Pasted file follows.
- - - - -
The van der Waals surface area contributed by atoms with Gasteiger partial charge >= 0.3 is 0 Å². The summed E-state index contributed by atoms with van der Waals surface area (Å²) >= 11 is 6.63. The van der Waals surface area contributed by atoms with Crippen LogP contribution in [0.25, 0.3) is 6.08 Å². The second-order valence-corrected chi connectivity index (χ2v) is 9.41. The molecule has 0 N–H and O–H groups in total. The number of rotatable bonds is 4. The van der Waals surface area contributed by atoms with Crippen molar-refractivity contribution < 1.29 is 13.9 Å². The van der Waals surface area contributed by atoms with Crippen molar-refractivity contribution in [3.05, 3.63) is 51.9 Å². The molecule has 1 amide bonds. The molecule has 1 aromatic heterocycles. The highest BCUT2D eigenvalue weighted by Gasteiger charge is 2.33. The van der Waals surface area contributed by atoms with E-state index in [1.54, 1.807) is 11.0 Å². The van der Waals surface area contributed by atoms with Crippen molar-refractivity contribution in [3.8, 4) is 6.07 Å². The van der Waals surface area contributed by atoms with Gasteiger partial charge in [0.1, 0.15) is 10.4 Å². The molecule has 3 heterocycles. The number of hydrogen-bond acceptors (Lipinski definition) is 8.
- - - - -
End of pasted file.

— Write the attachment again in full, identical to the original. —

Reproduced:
The van der Waals surface area contributed by atoms with Gasteiger partial charge >= 0.3 is 0 Å². The summed E-state index contributed by atoms with van der Waals surface area (Å²) >= 11 is 6.63. The van der Waals surface area contributed by atoms with Crippen LogP contribution in [0.25, 0.3) is 6.08 Å². The second-order valence-corrected chi connectivity index (χ2v) is 9.41. The molecule has 0 N–H and O–H groups in total. The number of rotatable bonds is 4. The van der Waals surface area contributed by atoms with Crippen molar-refractivity contribution < 1.29 is 13.9 Å². The van der Waals surface area contributed by atoms with Crippen molar-refractivity contribution in [3.05, 3.63) is 51.9 Å². The molecule has 1 amide bonds. The molecule has 1 aromatic heterocycles. The highest BCUT2D eigenvalue weighted by Gasteiger charge is 2.33. The van der Waals surface area contributed by atoms with E-state index in [1.54, 1.807) is 11.0 Å². The van der Waals surface area contributed by atoms with Crippen molar-refractivity contribution in [3.8, 4) is 6.07 Å². The van der Waals surface area contributed by atoms with Gasteiger partial charge in [0.1, 0.15) is 10.4 Å². The molecule has 3 heterocycles. The number of hydrogen-bond acceptors (Lipinski definition) is 8.